Saturday, July 7, 2018 || By Michael Romain || @maywoodnews
Featured image: Bernadette Hicks, a Maywood native and owner of ABC Toon Town in Oak Park, celebrated 20 years in business on Saturday. | Shanel Romain
It takes a village to raise a child.
Bernadette Hicks — a Maywood native and Proviso East graduate — knows that old adage more intimately than most.
She owns and operates ABC Toon Town child care center — one of the few African-American-owned childcare providers in Oak Park, where she currently lives.
But her childcare center’s selling point isn’t that it’s black-owned, Hicks said.
“We have a mixed community of all races here — Asian, African-American, Caucasian,” Hicks said during an interview on July 7, as she and at least 100 other people, including many of her clients, celebrated the center’s 20th year in business (a bounce house was setup in the facility’s parking lot).
“It’s a nice melting pot and I’m very proud to say that, even though we’re African-American-owned, our program is based on quality, so we sell quality — not the fact that we’re African-American-owned,” she said.
Attendees at Saturday’s celebration sit under a mural by Chicago artist Damon Reed, who Hicks commissioned to install art both inside and outside of the facility. | Shanel Romain
The center, Hicks explained, has a silver rating from ExceleRate Illinois, a prominent quality rating system for childcare providers.
Hicks is also a member of the Collaboration for Early Childhood Care and Education — a taxpayer-funded organization designed to spread early childhood care awareness and resources among residents in Oak Park and River Forest.
Hicks added that her center services around 125 young people, ages 6 months to 12 years old, in a variety of ways — a nursery, preschool, and before- and after-school programs all take place in the center, which employs around 25 people, Hicks said (herself included).
Throughout its 20 years, the center has weathered some storms, not the least of which is the state’s ongoing fiscal crisis, which has spelled doom and gloom for many early childhood providers.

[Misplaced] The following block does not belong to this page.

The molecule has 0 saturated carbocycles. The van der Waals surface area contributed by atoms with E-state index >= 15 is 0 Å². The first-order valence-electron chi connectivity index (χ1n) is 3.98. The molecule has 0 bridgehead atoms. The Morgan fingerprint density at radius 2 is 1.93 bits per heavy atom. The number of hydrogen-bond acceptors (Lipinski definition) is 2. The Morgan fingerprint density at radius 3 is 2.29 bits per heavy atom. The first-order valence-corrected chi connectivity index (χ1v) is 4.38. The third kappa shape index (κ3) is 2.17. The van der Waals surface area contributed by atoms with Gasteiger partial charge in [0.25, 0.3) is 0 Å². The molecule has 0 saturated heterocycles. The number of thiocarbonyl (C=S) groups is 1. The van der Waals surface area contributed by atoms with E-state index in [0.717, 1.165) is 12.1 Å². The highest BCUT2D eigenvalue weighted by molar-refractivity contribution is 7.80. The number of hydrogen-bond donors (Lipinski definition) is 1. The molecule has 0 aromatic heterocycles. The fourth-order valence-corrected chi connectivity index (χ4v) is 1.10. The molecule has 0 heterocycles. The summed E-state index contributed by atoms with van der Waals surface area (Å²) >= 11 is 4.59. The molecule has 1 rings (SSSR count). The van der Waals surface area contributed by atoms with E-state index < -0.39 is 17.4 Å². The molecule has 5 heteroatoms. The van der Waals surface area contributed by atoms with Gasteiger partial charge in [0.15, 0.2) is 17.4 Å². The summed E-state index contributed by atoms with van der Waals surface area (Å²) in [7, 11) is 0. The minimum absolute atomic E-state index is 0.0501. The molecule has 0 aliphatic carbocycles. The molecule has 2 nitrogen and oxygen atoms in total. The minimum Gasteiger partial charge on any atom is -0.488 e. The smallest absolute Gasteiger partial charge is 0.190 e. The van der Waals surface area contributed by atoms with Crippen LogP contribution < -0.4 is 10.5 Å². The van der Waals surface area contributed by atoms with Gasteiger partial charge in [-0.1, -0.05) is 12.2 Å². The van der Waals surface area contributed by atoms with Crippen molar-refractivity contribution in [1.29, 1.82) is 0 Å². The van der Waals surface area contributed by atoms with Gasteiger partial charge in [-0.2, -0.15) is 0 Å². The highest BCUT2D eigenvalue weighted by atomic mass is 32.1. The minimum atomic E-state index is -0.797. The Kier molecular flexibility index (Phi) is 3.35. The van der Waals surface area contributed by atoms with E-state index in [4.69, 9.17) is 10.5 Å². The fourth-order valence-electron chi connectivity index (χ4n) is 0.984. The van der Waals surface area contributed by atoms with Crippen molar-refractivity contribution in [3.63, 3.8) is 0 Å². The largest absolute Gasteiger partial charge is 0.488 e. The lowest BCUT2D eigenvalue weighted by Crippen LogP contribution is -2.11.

Hicks said that ABC has been largely inoculated from the state’s chaos due to sound budgeting and because the center doesn’t rely solely on state funding. She said that, despite the budget crunch, she hasn’t had to lay off anyone or cut anyone’s hours.
The deeper reason for those two decades of salience, though, lies in the center’s moral foundation, which was laid by Hicks’ late mother-in-law, Lilla Hicks, Hicks said.
“This started in the summer of 1998 and my mother-in-law founded it,” Hicks said. “Before this, she ran a home-based daycare for about 15 years in Oak Park. I’m very honored to continue the legacy that was her vision initially.”
Hicks said that her childcare center is a “mixed community of all races.” | Shanel Romain
Hicks said that her mother-in-law envisioned a center that operated not as a business, but as an extended family.
“This is not transactional,” Hicks said. “We can’t do this without the families, who we consider our partners. We work together as a unit. Nurturing, loving and educating is our culture.”
Joy Ward, the center’s director, said that the culture that Lilla incubated decades ago is why she’s been at ABC for 12 years now, starting as a teacher and working her way up to her current position.
“I stayed because of the family environment that I felt when I came here,” Ward said during the Saturday festivities. “We work together and the focus is on the children. That’s very important.”
For some of the center’s parents, that culture is a reason why they keep sending their children to ABC.
Two years ago, Cheree Moore was laid off from her job, prompting concerns about how she’d pay for her children’s daycare.
“I was laid off for eight months and Ms. Bernie was flexible with us in terms of letting us bring our daughters during the day, because it was hard for me to look for a job,” Moore, said. “A lot of families need that extra support.”
Hicks, with her parents, Robert, fourth from right, and Genevia Williams Sr., and her siblings on Saturday in Oak Park. The Williams still reside in Maywood. | Shanel Romain
Forest Park parent Alisha Harris said that her two 5-year-old twins have been at ABC since they were three months old and she intends to keep them their, in the before- after-school programs, even after they graduate.
“I really trust them with my kids,” said Harris.
The center’s village vibe even extends to the physical structure. The 15,000-square-foot building, located at 411 South Blvd., was once home to Dorolyn Academy of Music — a venerable tenant in its own right — before ABC moved in last year. Prior to then, the daycare had operated out of two facilities on Harrison Street.
Hicks commissioned the prominent Chicago artist Damon Lamar Reed to create murals on both the exterior and interior of the building, brightening up a space that had once been rather standard office fare.
The interior, once dark and dated, has been reconfigured, softened and opened up to let in more natural light. The space extends from Hicks’ personality, said one of her longtime friends, Gwendolyn Young.
“She’s one of those people who I think everyone should have in their lives,” Young said on Saturday. “She’s integral, she’s kind, she’s generous, she’s caring. She just has a calming spirit and a genuine love for your child — the whole child.” VFP
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